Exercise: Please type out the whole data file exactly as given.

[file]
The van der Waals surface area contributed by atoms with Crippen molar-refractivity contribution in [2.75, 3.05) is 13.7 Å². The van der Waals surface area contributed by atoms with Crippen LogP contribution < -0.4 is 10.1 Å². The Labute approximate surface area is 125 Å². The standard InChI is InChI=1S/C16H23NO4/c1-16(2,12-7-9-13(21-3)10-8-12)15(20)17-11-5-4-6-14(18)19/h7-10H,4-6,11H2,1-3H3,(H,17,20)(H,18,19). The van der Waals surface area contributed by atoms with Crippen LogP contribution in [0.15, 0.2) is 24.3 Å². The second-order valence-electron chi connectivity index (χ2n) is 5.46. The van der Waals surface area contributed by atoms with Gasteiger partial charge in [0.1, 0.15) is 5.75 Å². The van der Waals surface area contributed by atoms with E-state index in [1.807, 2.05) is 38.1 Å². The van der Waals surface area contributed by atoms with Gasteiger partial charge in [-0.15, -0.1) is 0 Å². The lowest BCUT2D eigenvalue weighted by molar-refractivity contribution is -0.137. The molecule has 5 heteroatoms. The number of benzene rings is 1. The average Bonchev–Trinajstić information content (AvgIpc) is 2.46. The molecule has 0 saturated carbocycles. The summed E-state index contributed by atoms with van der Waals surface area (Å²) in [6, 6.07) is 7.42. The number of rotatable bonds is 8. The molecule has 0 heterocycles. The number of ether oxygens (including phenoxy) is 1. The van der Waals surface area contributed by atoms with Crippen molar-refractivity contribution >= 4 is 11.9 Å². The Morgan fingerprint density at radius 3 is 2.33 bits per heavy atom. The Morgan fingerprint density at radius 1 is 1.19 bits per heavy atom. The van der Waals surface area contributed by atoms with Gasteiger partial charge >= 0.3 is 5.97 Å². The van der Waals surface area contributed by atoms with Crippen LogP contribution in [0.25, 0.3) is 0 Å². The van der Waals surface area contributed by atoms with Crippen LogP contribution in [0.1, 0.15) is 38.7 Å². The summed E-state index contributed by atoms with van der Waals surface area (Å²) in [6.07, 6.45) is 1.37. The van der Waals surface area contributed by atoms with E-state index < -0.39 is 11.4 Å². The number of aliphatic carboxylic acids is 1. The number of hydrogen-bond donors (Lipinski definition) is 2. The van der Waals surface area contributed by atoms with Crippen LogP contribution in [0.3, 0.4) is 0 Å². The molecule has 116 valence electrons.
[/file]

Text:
The van der Waals surface area contributed by atoms with Crippen molar-refractivity contribution in [2.75, 3.05) is 13.7 Å². The van der Waals surface area contributed by atoms with Crippen LogP contribution < -0.4 is 10.1 Å². The Labute approximate surface area is 125 Å². The standard InChI is InChI=1S/C16H23NO4/c1-16(2,12-7-9-13(21-3)10-8-12)15(20)17-11-5-4-6-14(18)19/h7-10H,4-6,11H2,1-3H3,(H,17,20)(H,18,19). The van der Waals surface area contributed by atoms with Crippen LogP contribution in [0.15, 0.2) is 24.3 Å². The second-order valence-electron chi connectivity index (χ2n) is 5.46. The van der Waals surface area contributed by atoms with Gasteiger partial charge in [0.1, 0.15) is 5.75 Å². The van der Waals surface area contributed by atoms with E-state index in [1.807, 2.05) is 38.1 Å². The van der Waals surface area contributed by atoms with Gasteiger partial charge in [-0.15, -0.1) is 0 Å². The lowest BCUT2D eigenvalue weighted by molar-refractivity contribution is -0.137. The molecule has 5 heteroatoms. The number of benzene rings is 1. The average Bonchev–Trinajstić information content (AvgIpc) is 2.46. The molecule has 0 saturated carbocycles. The summed E-state index contributed by atoms with van der Waals surface area (Å²) in [6, 6.07) is 7.42. The number of rotatable bonds is 8. The molecule has 0 heterocycles. The number of ether oxygens (including phenoxy) is 1. The van der Waals surface area contributed by atoms with Crippen molar-refractivity contribution >= 4 is 11.9 Å². The Morgan fingerprint density at radius 3 is 2.33 bits per heavy atom. The Morgan fingerprint density at radius 1 is 1.19 bits per heavy atom. The van der Waals surface area contributed by atoms with Gasteiger partial charge >= 0.3 is 5.97 Å². The van der Waals surface area contributed by atoms with Crippen LogP contribution in [0.25, 0.3) is 0 Å². The van der Waals surface area contributed by atoms with Crippen LogP contribution in [0.1, 0.15) is 38.7 Å². The summed E-state index contributed by atoms with van der Waals surface area (Å²) in [6.07, 6.45) is 1.37. The van der Waals surface area contributed by atoms with E-state index < -0.39 is 11.4 Å². The number of aliphatic carboxylic acids is 1. The number of hydrogen-bond donors (Lipinski definition) is 2. The van der Waals surface area contributed by atoms with Crippen LogP contribution in [0.3, 0.4) is 0 Å². The molecule has 116 valence electrons.